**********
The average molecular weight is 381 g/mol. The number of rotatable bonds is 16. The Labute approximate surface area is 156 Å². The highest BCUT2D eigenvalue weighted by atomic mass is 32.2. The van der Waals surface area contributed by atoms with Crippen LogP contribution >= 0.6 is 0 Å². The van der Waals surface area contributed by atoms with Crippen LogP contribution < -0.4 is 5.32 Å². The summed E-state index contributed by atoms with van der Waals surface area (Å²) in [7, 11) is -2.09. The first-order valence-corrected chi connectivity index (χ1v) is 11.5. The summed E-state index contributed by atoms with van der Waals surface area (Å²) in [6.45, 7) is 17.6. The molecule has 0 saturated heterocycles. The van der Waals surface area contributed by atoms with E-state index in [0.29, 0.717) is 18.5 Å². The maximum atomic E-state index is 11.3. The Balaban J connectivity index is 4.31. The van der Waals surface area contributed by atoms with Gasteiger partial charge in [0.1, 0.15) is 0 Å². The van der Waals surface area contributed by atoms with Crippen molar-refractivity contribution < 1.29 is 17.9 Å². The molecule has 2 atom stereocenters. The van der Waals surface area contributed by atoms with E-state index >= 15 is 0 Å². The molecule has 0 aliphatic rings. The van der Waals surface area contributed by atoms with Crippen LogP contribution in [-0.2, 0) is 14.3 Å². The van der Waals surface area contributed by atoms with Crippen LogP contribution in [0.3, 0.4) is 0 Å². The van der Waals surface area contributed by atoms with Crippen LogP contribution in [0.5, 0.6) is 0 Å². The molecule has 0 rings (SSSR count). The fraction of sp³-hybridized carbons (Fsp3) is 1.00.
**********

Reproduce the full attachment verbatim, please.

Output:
The average molecular weight is 381 g/mol. The number of rotatable bonds is 16. The Labute approximate surface area is 156 Å². The highest BCUT2D eigenvalue weighted by atomic mass is 32.2. The van der Waals surface area contributed by atoms with Crippen LogP contribution >= 0.6 is 0 Å². The van der Waals surface area contributed by atoms with Crippen LogP contribution < -0.4 is 5.32 Å². The summed E-state index contributed by atoms with van der Waals surface area (Å²) in [7, 11) is -2.09. The first-order valence-corrected chi connectivity index (χ1v) is 11.5. The summed E-state index contributed by atoms with van der Waals surface area (Å²) in [6.45, 7) is 17.6. The molecule has 0 saturated heterocycles. The van der Waals surface area contributed by atoms with E-state index in [0.29, 0.717) is 18.5 Å². The maximum atomic E-state index is 11.3. The Balaban J connectivity index is 4.31. The van der Waals surface area contributed by atoms with Gasteiger partial charge in [0.1, 0.15) is 0 Å². The van der Waals surface area contributed by atoms with Crippen molar-refractivity contribution < 1.29 is 17.9 Å². The molecule has 2 atom stereocenters. The van der Waals surface area contributed by atoms with E-state index >= 15 is 0 Å². The molecule has 0 aliphatic rings. The van der Waals surface area contributed by atoms with Crippen LogP contribution in [-0.2, 0) is 14.3 Å². The van der Waals surface area contributed by atoms with Crippen LogP contribution in [0.3, 0.4) is 0 Å². The van der Waals surface area contributed by atoms with Crippen LogP contribution in [0.5, 0.6) is 0 Å². The molecule has 0 rings (SSSR count). The fraction of sp³-hybridized carbons (Fsp3) is 1.00.